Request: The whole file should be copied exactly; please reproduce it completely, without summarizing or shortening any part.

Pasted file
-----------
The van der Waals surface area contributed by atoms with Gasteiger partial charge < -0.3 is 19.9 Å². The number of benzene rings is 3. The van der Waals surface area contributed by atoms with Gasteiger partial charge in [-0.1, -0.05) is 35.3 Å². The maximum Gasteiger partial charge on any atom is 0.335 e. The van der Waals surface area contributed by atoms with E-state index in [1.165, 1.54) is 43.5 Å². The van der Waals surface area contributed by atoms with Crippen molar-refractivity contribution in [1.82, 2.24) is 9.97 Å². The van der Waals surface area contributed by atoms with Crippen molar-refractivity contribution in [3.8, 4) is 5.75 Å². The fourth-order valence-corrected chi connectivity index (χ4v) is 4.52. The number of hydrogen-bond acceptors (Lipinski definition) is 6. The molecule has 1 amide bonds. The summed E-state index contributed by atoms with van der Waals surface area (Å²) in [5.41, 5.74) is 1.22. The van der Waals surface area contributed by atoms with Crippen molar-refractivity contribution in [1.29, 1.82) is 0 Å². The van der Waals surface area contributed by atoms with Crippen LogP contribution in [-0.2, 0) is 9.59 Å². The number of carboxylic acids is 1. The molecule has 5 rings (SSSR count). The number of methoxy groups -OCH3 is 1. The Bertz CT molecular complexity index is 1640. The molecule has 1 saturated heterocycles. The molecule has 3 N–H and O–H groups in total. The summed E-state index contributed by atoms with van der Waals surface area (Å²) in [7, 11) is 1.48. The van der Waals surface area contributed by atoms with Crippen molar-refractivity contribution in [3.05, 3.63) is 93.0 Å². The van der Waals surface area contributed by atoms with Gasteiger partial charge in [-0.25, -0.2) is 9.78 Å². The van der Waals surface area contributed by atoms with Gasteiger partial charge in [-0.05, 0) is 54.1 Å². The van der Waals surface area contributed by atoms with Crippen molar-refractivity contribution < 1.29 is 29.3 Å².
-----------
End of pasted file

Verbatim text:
The van der Waals surface area contributed by atoms with Gasteiger partial charge < -0.3 is 19.9 Å². The number of benzene rings is 3. The van der Waals surface area contributed by atoms with Gasteiger partial charge in [-0.1, -0.05) is 35.3 Å². The maximum Gasteiger partial charge on any atom is 0.335 e. The van der Waals surface area contributed by atoms with E-state index in [1.165, 1.54) is 43.5 Å². The van der Waals surface area contributed by atoms with Crippen molar-refractivity contribution in [1.82, 2.24) is 9.97 Å². The van der Waals surface area contributed by atoms with Crippen molar-refractivity contribution in [3.8, 4) is 5.75 Å². The fourth-order valence-corrected chi connectivity index (χ4v) is 4.52. The number of hydrogen-bond acceptors (Lipinski definition) is 6. The molecule has 1 amide bonds. The summed E-state index contributed by atoms with van der Waals surface area (Å²) in [5.41, 5.74) is 1.22. The van der Waals surface area contributed by atoms with Crippen molar-refractivity contribution in [1.29, 1.82) is 0 Å². The van der Waals surface area contributed by atoms with Crippen LogP contribution in [-0.2, 0) is 9.59 Å². The number of carboxylic acids is 1. The molecule has 5 rings (SSSR count). The number of methoxy groups -OCH3 is 1. The Bertz CT molecular complexity index is 1640. The molecule has 1 saturated heterocycles. The molecule has 3 N–H and O–H groups in total. The summed E-state index contributed by atoms with van der Waals surface area (Å²) in [7, 11) is 1.48. The van der Waals surface area contributed by atoms with Crippen molar-refractivity contribution in [3.05, 3.63) is 93.0 Å². The van der Waals surface area contributed by atoms with Gasteiger partial charge in [-0.25, -0.2) is 9.78 Å². The van der Waals surface area contributed by atoms with Gasteiger partial charge in [-0.05, 0) is 54.1 Å². The van der Waals surface area contributed by atoms with Crippen molar-refractivity contribution < 1.29 is 29.3 Å².